The current infection control measures have seen a large increase in the number of people carrying out some or all of their work from home and an equally large increase in the number of articles about how to set up a safe workstation while, maintaining good posture with regular breaks from screen work and not overloading electrical sockets. In this article we have a brief look at some other areas you may wish to consider.
First IT – a sudden move to homeworking will no doubt have caused a lot of work for (depending on your organisation) your IT department / team / person / the teenager who lives next door. You may need to update you current IT policies and procedures to meet any extra challenges brought about by the current situation.
Some of the areas that you may need to consider include:
• Are your cyber security controls sufficient, especially where employees will be using their own equipment? For example do the devices being used all have the latest operating systems installed, are they fully updated and do the have current updated ant-virus software installed?
• How will system updates be managed?
• How will IT problems and issues be resolved?
Another area to consider is what additional training and instruction will people require. Suddenly being faced a new work situation with new procedures to follow and new software to use can be a source of stress especially if the instructions people receive are not clear.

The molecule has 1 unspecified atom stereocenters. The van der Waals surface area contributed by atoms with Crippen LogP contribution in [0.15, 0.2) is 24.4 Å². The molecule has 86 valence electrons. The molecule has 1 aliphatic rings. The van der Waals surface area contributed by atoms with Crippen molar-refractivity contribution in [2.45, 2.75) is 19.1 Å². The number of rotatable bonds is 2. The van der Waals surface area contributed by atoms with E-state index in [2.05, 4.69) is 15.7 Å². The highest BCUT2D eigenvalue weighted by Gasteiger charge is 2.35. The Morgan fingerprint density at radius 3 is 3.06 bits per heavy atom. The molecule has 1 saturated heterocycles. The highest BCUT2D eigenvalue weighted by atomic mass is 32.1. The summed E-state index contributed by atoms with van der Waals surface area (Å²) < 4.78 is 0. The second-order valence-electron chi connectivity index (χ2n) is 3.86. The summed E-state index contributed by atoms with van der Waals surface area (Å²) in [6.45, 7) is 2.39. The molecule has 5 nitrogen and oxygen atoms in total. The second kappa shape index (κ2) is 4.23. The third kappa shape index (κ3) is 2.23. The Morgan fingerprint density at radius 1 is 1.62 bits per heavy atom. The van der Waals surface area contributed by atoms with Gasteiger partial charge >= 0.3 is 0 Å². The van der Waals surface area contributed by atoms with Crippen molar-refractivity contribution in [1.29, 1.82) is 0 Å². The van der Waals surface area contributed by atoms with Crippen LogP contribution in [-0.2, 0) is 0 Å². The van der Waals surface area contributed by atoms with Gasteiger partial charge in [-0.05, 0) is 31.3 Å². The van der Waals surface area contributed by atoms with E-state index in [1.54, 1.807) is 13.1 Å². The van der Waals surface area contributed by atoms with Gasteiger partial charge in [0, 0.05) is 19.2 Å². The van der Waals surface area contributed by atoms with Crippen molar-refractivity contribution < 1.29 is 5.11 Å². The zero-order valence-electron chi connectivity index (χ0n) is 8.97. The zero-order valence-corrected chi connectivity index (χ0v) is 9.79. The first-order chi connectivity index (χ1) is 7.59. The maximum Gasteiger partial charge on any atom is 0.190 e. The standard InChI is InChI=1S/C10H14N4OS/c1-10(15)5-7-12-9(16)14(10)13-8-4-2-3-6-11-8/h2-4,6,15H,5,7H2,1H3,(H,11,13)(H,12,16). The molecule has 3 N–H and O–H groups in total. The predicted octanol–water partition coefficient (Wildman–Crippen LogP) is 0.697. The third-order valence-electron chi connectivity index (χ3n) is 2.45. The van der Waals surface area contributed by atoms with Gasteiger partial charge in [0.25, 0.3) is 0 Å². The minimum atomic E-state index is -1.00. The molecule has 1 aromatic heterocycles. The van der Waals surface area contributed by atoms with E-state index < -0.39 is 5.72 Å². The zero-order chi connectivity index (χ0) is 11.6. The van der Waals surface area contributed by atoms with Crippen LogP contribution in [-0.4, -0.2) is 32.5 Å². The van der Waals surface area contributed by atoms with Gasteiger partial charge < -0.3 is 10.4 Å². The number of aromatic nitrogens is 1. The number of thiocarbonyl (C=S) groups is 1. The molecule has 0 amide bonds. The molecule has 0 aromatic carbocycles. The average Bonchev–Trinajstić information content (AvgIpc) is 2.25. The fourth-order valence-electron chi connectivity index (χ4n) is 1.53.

It can be easy for specialists to assume that other people know more about their subject than is actually the case, for example an IT specialist may use video conferencing on a daily basis however an instruction that just says “Schedule a Teams conference for 10:30am” may as well be in a foreign language to the first time homeworker if there is no supporting information on how to do this or the information provided makes too many assumptions about a person’s knowledge.
It is important to ensure that people are provided with the information and support they need both from the point of view of ensuring they can work effectively and for safeguarding their mental health.
This leads on to considering how to provide suitable supervision and communication. What can be achieved on an ad-hoc basis in an open plan office my require more formal and structured arrangements where people are working remotely. As well as formal communications you may also need to consider having structures in place to facilitate informal communications between staff allowing for exchanges of ideas and experiences and “buddy” arrangements for people to unload concerns.
Finally thought should also be given to whether a move to homeworking gives rise to new opportunities for crime and whether your crime prevention measures are sufficient.
Our specialists can provide you with help and support on various topics including business continuity planning, please speak to your normal PIB Risk management contact or get in touch using firstname.lastname@example.org